Reckless Abandon

11 July 2012 | 7:45 am | Benny Doyle

Rising from the ashes of Zombie Ghost Train, Captain Reckless & The Lost Souls are continuing to blaze down the psychobilly highway at full steam. Benny Doyle gets Captain Reckless on the line to discuss the rebirth.

"Basically, it was just a combination of the stress of being on tour and a few internal problems within the band that needed to be addressed,” Reckless tells, regarding the demise of his former horror-toned vehicle, “and that wasn't going to happen while the band was still touring. A big problem was that you go on tour all the time, and you either break even or come home with a little bit of money, but you never cover all those costs of being away. That has a massive effect on you after a while. And the longer those things go along the worse they get.”

Looking more like part of a Día de los Muertos parade than a rock'n'roll band, Captain Reckless & The Lost Souls are blurring the lines between stage and sound, their performance mixing spooky primal elements with traditional punk, blues and big band finesse thanks to a bottom heavy brass section made up entirely of trombones. But why did Captain Reckless, the 29-year-old frontman and his former drummer Mr (Azzy) T come back to life?

“I just didn't feel like we'd quite finished with Zombie Ghost Train and we just owed it to our fans to do more shows and give better performances,” he answers. “So having The Lost Souls, it's still the Zombie Ghost Train vibe but in a lot bigger context. And the idea for the future is to take it even bigger again and have a sort of marching band thing with a really big brass section.”

Three years in the making, the collective are planning to unleash their debut album towards the tail end of 2012. But how the album comes to life on stage is subjective to how far Reckless and his cohorts can take their visual elements.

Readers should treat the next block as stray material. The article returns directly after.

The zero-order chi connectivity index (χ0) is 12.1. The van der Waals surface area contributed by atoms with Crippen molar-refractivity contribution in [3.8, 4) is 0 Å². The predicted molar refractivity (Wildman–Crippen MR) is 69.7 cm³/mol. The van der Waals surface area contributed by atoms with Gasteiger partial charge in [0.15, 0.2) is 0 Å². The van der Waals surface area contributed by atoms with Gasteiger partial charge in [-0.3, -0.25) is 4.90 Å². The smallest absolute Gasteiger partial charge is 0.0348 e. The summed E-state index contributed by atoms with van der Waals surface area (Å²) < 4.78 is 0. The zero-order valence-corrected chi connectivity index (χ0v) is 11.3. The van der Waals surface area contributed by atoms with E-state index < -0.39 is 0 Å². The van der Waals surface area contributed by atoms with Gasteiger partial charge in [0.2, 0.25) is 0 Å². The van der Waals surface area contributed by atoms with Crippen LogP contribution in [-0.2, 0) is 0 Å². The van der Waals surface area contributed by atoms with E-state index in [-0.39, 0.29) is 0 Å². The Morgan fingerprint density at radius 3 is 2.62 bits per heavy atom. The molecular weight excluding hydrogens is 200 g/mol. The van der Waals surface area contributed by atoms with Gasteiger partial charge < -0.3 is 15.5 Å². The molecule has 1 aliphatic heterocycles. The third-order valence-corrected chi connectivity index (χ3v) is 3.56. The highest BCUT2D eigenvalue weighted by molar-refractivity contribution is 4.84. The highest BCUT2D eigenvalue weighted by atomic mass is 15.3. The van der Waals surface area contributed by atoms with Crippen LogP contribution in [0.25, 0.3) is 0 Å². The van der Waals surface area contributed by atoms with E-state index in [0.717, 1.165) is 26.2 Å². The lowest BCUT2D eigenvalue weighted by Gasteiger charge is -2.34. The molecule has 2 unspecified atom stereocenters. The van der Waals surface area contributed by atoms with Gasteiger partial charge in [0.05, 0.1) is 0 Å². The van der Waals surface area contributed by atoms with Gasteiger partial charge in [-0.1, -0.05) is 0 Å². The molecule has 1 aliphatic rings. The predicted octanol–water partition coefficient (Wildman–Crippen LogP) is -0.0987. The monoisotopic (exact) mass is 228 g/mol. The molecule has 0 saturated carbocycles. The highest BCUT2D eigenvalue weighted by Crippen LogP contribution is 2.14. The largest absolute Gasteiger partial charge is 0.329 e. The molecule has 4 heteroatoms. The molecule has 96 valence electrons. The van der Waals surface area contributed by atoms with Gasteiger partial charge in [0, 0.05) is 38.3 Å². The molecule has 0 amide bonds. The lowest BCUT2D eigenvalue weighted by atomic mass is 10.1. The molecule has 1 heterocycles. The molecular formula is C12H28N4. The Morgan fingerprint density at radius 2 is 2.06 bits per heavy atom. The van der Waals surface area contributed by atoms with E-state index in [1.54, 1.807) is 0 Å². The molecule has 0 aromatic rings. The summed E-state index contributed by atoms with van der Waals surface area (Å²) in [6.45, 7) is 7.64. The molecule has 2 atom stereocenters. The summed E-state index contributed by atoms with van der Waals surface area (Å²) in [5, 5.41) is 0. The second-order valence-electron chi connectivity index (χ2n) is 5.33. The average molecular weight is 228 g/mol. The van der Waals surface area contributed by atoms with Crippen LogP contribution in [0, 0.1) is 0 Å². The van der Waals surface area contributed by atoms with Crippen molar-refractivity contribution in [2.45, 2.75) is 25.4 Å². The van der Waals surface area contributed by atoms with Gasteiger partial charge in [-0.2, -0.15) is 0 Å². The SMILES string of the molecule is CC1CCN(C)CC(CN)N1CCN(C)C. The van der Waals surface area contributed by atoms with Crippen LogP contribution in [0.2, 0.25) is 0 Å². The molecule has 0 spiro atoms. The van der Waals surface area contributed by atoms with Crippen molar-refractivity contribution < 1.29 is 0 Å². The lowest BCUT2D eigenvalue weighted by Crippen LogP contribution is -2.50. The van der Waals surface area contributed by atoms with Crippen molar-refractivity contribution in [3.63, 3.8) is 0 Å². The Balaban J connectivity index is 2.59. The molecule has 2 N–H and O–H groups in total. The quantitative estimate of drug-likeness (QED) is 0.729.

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“I've shot some live action short movies to accompany the band; it's a creation story about how this band came about and why we're doing it. It's just dependent because doing smaller venues and pubs, you don't have a big screen that you can really show it on, so at the moment we're just running as a band because all the songs still stand up on their own – it's not like a musical or anything where the songs tell a story. Essentially, these songs can relate to anything, but I've also shot these short live action back story-type things that can just go along with the set.”

When questioned about what storylines are found within the movies, Captain Reckless paints a strange, lucid picture. It's a vision that sees himself and Mr T stuck in limbo with the Grim Reaper. It forces them to deal with the darkness to get a band, trading people they love, things they treasure, all for the greater good of rock.

Previously, Zombie Ghost Train was taking on America and Europe and the Captain is eager to get back to those foreign lands. Currently, though, the focus is simply on distilling these grand ideas into a ground level movement, and doing so without losing any intensity, intent or focus along the way.

“I've always wanted to do big shows,” he admits, “and having all those elements with the costumes and makeup, it's a way to give a big show vibe to a little pub-type venue. That's how we ran it with Ghost Train, giving those theatre elements but doing it in a flexible pub setting. Now I've got the bigger band I really wanted to explore more of the story, just to give people more grounding in the characters – something extra than just the music.”